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New vs old bridge

Discussion in 'Setup & Repair [DB]' started by Bassalova, Mar 19, 2009.


  1. Bassalova

    Bassalova

    Nov 16, 2008
    I have a Grunert 1978 gamba bass. I guess the bridge has got the same age as the bass. It is a littlebit warped towards the fingerboard. Though I have used a hot pan to soften the wood and the heavy kitchen table to bend it straight, it warps back to its "worn-out" shape after a while. So I'm considering a new bridge.

    Would a new bridge sound better than an old one? Does an old bridge absorb vibrations because of the 30-year-old "dead"
    wood fibres? Will a new bridge sound fuller? Any ideas?
     
  2. arnoldschnitzer

    arnoldschnitzer AES Fine Instruments

    Feb 16, 2002
    New Mexico. USA
    If that were the case, everyone would be getting rid of their old string instruments full of old "dead" wood fibers.
     
  3. Cody Sisk

    Cody Sisk

    Jan 26, 2009
    Lilburn, GA
    Ronald Sachs Violins
    Just request the best bridge blank stock your luthier has on hand when you go for a new one. Also be sure to regularly check to see that the bridge is straight. The string tension pulls it towards the fingerboard over time and if left this way will eventually warp the bridge. A little thumb pressure can push it back down straight again. Also periodically loosen the strings one at a time and pull them out of the groove. Get a pencil and color in the groove where the strings sits. This will lubricate it and keep the string tension from pulling on it too much..

    Keep this up and you'll be able to age your bridge nicely over many years..
     
  4. the wood may have been "dead" for a 100yrs. before it was fashioned into a bridge...
    old is good,particulary when qualified with the word venerable ;)
     
  5. Sounds like you need a new bridge. I wouldn't think bending the warping back is a long term solution.

    All I would say there is be sure to get a bridge blank of the best tonewood you can. I got a Despiau*** from Bob G for my Gruenert 1993 (also gamba form). For a bridge you need tonewood with the right density. There are other brands equally good out there. And when you fit it or have it fitted, consider having it fitted with a slight tilt down towards the tailpiece, like about 3°, to prevent the warping in the future.

    On the other question, there are those who say young wood sounds better because more responsive, springier, brighter. Traeger takes that view. Others do not, as you saw Arnold say above. It might be that warping itself deforms the ability of the bridge to transmit vibrations optimally. But age? I had a 15 year old bridge that had been sanded and filed away at, and had adjusters put in, etc., and when I put on the new Despiau it was like a wonderfully new, full sound. But I can't say it was the age that made the difference...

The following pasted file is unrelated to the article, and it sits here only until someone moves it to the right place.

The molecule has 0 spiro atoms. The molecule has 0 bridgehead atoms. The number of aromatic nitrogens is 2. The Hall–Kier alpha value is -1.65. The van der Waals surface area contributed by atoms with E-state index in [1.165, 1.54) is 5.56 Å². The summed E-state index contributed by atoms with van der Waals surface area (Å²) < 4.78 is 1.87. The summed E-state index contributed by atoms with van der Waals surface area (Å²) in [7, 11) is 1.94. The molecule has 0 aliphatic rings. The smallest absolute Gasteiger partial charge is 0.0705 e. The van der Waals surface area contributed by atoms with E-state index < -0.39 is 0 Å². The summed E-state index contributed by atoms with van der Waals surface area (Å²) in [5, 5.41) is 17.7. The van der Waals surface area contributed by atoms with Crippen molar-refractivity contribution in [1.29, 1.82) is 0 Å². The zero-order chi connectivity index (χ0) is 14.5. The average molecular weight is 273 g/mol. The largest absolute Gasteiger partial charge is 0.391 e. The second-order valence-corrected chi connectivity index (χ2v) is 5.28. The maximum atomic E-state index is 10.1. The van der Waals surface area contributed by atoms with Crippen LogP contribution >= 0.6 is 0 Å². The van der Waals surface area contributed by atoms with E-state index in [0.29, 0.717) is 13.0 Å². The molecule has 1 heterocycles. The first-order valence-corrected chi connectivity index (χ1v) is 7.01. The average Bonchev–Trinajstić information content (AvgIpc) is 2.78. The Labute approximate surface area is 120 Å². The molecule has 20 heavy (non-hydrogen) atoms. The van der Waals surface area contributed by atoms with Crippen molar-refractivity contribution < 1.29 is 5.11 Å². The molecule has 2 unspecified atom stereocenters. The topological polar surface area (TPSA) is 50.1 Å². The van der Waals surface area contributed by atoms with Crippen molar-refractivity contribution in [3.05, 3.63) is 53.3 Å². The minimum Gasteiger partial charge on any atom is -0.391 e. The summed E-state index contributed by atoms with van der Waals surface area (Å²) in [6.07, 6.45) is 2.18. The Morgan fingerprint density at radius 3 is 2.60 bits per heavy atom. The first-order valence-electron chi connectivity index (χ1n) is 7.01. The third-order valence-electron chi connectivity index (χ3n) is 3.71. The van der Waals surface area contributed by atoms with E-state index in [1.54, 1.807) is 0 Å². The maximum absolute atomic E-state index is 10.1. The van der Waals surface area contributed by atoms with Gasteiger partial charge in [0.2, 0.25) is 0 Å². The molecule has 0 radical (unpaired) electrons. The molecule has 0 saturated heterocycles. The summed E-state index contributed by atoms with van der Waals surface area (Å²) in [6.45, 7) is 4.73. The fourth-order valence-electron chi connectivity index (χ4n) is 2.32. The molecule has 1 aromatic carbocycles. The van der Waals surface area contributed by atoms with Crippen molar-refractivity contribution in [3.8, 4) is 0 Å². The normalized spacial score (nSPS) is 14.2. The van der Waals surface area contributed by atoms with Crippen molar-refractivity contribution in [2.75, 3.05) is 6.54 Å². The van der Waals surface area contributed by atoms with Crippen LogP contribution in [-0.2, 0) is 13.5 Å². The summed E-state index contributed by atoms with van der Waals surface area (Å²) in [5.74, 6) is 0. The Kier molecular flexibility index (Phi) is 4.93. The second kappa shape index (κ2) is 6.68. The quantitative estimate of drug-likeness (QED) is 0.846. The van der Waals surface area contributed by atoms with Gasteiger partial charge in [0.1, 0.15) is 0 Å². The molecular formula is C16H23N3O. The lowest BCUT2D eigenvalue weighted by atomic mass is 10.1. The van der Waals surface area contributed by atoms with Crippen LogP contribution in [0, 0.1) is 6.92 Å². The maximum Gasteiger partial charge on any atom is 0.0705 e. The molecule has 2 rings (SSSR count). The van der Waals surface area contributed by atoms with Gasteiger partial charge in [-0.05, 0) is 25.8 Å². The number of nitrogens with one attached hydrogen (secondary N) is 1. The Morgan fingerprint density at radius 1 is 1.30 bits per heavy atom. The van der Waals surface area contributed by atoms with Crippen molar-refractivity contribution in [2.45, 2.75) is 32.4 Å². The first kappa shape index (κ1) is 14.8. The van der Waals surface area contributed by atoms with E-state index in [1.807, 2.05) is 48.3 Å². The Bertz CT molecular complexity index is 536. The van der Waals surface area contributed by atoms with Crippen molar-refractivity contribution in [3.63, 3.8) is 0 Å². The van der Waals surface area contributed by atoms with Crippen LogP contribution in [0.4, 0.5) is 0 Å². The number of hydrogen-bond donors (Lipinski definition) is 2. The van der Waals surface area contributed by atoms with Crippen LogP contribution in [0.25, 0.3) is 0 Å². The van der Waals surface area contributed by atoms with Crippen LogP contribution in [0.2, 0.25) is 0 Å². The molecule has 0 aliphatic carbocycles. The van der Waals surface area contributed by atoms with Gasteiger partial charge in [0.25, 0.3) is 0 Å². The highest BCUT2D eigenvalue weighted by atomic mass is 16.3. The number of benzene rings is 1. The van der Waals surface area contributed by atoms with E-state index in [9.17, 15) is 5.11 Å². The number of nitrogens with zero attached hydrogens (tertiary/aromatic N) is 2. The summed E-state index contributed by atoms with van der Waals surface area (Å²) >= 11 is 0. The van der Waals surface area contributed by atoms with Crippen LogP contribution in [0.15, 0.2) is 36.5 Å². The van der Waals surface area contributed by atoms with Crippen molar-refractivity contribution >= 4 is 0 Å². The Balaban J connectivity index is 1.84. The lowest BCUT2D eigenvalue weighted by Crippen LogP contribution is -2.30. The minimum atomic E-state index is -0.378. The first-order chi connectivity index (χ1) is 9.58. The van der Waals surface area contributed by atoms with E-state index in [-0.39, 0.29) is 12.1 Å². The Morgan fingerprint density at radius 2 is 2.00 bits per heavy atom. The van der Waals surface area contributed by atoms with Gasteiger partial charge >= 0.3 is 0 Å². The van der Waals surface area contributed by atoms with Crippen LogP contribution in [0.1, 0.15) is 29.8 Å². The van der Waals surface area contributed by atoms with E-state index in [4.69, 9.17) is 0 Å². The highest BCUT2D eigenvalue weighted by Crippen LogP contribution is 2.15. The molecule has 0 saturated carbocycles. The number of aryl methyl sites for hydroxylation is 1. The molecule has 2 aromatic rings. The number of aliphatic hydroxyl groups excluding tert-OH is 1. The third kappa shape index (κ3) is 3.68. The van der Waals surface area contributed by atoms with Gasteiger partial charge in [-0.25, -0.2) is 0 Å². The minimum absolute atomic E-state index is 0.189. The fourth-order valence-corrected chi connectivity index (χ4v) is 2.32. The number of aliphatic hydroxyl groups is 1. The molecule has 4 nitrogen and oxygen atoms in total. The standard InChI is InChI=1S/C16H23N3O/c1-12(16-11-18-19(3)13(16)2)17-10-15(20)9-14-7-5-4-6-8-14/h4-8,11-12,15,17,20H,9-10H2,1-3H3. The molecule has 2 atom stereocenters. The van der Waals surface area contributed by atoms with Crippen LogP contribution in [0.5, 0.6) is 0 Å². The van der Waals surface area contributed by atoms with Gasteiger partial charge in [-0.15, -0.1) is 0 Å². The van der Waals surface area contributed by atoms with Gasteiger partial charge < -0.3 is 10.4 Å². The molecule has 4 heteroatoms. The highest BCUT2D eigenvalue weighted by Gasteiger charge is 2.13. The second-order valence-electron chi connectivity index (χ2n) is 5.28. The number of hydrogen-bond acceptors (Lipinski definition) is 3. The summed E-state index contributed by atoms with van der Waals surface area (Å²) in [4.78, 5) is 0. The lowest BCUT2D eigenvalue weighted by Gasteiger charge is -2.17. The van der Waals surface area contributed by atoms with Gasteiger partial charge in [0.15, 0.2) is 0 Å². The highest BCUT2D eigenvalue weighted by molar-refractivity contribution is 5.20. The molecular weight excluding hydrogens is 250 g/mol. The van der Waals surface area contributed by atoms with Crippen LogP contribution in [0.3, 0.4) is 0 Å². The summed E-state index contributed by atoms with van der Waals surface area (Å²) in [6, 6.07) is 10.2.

6. " And when you fit it or have it fitted, consider having it fitted with a slight tilt down towards the tailpiece, like about 3°, to prevent the warping in the future."

    that's policy where i labor...not so much on basses/cellos but all violins/violas. rear edge of feet at ff nicks, 3 degree +/- lean to bring the cap back and centered over nicks.(no change to SL), reposition SP accordingly....it is not the purist approach..but a very effective combo for longevity. ofcourse this offers little hope for a bridge that has been thinned toooo much.
     
  7. Bassalova

    Bassalova

    Nov 16, 2008
    Speaking of thinned bridge.....that´s one of the reasons I think a new bridge will sound better. I look at the bridges one the other basses in the orchestra, and they are thicker in every direction. thicker blank, thicker cut feet etc. My bridge is kind of "slim and sexy". Seems like I need a "Big Mama" bridge :)
     
  8. Yes, my going with a warp-resistant bridge (a 3° tilt towards the TP) resulted in a longer string length, like 3/8 inch. Which does not bother me at all, it now matches my other bass exactly...

    And it stands to reason that this might not work well if the top of the bridge is thinned "too much", meaning loss of stability under string tension.

    I guess that's sort of a size thing. :D

    But get ready for a change in sound with the bigger, thicker bridge. A thinner bridge top is supposed to give a brighter tone, with more string articulation, than a bridge with thicker feet that is not thinned as much at the top.
     
  9. I have replaced a new staight French 'Despiaux' bridge with my old Graham Wright slightly warpped bridge and the sound just opened up like magic. I had been slogging away wondering what could be wrong for over a year til I thought it might be the bridge.
    The lesson here? Try bridges out and go with whatever gets the result you want.
     

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